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Monday, July 9, 2012
On June 20 it was my very great pleasure to present a gardening trowel on behalf of the National Gardens Scheme to Judy and John McNeil-Wilson in their garden at Chestnut Farm, West Beckham. They have been opening their garden for this very worthwhile charity for the past 10 years, which is laudable indeed. Their first open day is always in February for they have a vast collection of snowdrops, more than 80 different varieties all of which are labelled - so for all you galanthophiles this is the ideal opportunity to see some interesting varieties.
However, that is not all for this is a garden where there are a huge number of interesting plants from the minute Pratia pedunculata that has sown itself into the lawn studding the grass with blue, jewel-like stars to rare and majestic trees like the tulip tree, Liriodendron tulipifera just opening its first blossoms. I felt very lucky, for I knew that I was in for a treat being given a personal guided tour of the garden of two very knowledgeable and interesting plantspeople.
Having tried to grow peach trees outside and seeing them ravaged by peach leaf curl, I was surprised to see that John has a ‘Peregrine’ peach, trained as an espalier and growing outside but almost free of this debilitating fungal disease. I asked him how he managed this and was surprised to hear that he covers the peach with clear plastic sheeting around Christmas time only removing it in June. Of course, the cover is removed several times when the plant is in flower so that pollination, with the aid of a rabbit’s tail, can take place. After that, it is replaced, the aim being to prevent peach curl fungal spores which are carried by rain, from settling on the foliage, the treatment works and is, I think, a tip worth passing on.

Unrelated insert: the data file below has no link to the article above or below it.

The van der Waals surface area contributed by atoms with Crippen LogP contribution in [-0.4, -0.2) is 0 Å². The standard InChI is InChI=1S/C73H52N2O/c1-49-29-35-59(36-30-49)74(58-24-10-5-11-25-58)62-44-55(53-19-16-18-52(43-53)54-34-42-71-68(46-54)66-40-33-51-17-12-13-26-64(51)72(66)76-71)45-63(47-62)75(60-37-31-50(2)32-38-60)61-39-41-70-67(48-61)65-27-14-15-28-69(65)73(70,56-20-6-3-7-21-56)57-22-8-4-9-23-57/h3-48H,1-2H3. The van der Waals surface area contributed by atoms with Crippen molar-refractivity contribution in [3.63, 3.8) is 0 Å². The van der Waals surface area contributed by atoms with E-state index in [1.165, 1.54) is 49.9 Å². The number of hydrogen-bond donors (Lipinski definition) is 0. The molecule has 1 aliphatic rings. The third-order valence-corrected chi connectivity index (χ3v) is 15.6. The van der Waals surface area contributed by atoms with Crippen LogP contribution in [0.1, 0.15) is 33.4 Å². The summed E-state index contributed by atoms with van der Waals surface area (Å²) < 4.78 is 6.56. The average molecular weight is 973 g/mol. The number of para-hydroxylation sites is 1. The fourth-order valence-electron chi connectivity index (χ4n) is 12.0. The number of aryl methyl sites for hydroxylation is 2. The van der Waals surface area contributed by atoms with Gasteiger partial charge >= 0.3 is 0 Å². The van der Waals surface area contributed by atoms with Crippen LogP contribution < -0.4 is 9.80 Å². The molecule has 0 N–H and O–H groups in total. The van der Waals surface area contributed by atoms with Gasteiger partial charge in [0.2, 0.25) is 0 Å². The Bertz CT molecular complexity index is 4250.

Drimys lanceolata is a very graceful shrub with a rather refined appearance, unlike its cousin D. winteri it has small evergreen leaves that make it worth a place in any garden but, it is for the flowers which are creamy-white and held in conspicuous bunches in February that it is principally grown, ideal here as an accompaniment to snowdrops. When John handed me a leaf and said taste that, I didn’t know quite what to expect and was pleasantly surprised by its rather hot, spicy flavour, now I know why it is known as the ‘Mountain Pepper’!
Judy likes plants that ‘die well’ for they keep the garden looking tidy without too much effort from the gardener. One such shrub that obliges her is Dipelta floribunda, in early summer this is covered with masses of tubular, pale pink flowers with yellow throats rather like a refined Weigelia, these are followed by fruits that are surrounded by very decorative papery bracts giving two seasons of interest and in Judy’s opinion ‘dying well’! As the shrub ages the bark peels in a most attractive way giving it added interest in winter.
In our garden we have some plants of a relatively new cornus called C. Venus; this has very large white bracts and at the moment is looking quite enchanting. In Judy and John’s garden there was a really lovely specimen of Cornus capitata covered with beguiling green bracts looking like exotic green flowers. Again this cut the mustard for Judy by producing masses of strawberry-like fruit in winter which are greedily taken by birds when they are ripe.
I also loved the flowers on a Rubus that I hadn’t encountered before, they were large, pink and packed with stamens, I thought that they looked like a large single rose to which, of course, they are related. This is almost certainly Rubus odoratus, I have been promised a cutting which is easy as like many others of this family of plants it suckers so detaching one of these at the correct time is quite easy, I wonder, if like others in this family, it produces fruit?